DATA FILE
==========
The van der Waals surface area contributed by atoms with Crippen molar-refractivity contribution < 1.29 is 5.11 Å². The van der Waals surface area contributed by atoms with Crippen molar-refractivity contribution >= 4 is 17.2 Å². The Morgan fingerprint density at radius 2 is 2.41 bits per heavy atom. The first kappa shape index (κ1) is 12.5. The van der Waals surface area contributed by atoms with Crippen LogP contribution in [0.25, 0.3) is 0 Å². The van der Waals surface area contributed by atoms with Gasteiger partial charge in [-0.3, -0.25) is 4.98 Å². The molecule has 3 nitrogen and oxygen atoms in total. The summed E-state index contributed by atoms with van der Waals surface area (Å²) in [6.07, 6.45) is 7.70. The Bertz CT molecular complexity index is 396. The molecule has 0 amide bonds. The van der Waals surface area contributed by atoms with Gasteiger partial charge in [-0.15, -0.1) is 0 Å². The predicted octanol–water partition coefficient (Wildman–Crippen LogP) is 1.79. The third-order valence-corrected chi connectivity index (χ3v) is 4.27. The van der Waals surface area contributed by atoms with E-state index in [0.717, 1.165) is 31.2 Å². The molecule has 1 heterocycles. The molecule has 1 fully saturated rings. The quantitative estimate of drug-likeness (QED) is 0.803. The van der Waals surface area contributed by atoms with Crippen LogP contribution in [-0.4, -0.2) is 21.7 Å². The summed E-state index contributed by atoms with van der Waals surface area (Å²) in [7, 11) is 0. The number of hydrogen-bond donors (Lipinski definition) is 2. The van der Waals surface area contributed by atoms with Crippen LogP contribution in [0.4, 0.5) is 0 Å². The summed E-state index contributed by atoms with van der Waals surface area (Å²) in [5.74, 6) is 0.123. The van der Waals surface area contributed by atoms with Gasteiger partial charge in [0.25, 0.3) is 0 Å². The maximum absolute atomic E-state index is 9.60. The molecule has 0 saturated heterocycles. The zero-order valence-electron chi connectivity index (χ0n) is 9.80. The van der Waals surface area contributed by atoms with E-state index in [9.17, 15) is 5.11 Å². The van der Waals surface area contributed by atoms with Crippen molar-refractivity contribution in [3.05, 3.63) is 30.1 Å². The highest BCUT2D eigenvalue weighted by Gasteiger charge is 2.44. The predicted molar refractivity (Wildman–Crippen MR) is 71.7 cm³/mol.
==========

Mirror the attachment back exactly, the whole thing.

The van der Waals surface area contributed by atoms with Crippen molar-refractivity contribution < 1.29 is 5.11 Å². The van der Waals surface area contributed by atoms with Crippen molar-refractivity contribution >= 4 is 17.2 Å². The Morgan fingerprint density at radius 2 is 2.41 bits per heavy atom. The first kappa shape index (κ1) is 12.5. The van der Waals surface area contributed by atoms with Crippen LogP contribution in [0.25, 0.3) is 0 Å². The van der Waals surface area contributed by atoms with Gasteiger partial charge in [-0.3, -0.25) is 4.98 Å². The molecule has 3 nitrogen and oxygen atoms in total. The summed E-state index contributed by atoms with van der Waals surface area (Å²) in [6.07, 6.45) is 7.70. The Bertz CT molecular complexity index is 396. The molecule has 0 amide bonds. The van der Waals surface area contributed by atoms with Gasteiger partial charge in [-0.15, -0.1) is 0 Å². The predicted octanol–water partition coefficient (Wildman–Crippen LogP) is 1.79. The third-order valence-corrected chi connectivity index (χ3v) is 4.27. The van der Waals surface area contributed by atoms with E-state index in [0.717, 1.165) is 31.2 Å². The molecule has 1 heterocycles. The molecule has 1 fully saturated rings. The quantitative estimate of drug-likeness (QED) is 0.803. The van der Waals surface area contributed by atoms with Crippen LogP contribution in [-0.4, -0.2) is 21.7 Å². The summed E-state index contributed by atoms with van der Waals surface area (Å²) in [7, 11) is 0. The number of hydrogen-bond donors (Lipinski definition) is 2. The van der Waals surface area contributed by atoms with Crippen LogP contribution in [0.4, 0.5) is 0 Å². The summed E-state index contributed by atoms with van der Waals surface area (Å²) in [5.74, 6) is 0.123. The van der Waals surface area contributed by atoms with Gasteiger partial charge in [0.25, 0.3) is 0 Å². The maximum absolute atomic E-state index is 9.60. The molecule has 0 saturated heterocycles. The zero-order valence-electron chi connectivity index (χ0n) is 9.80. The van der Waals surface area contributed by atoms with E-state index in [9.17, 15) is 5.11 Å². The van der Waals surface area contributed by atoms with Crippen molar-refractivity contribution in [3.05, 3.63) is 30.1 Å². The highest BCUT2D eigenvalue weighted by Gasteiger charge is 2.44. The predicted molar refractivity (Wildman–Crippen MR) is 71.7 cm³/mol.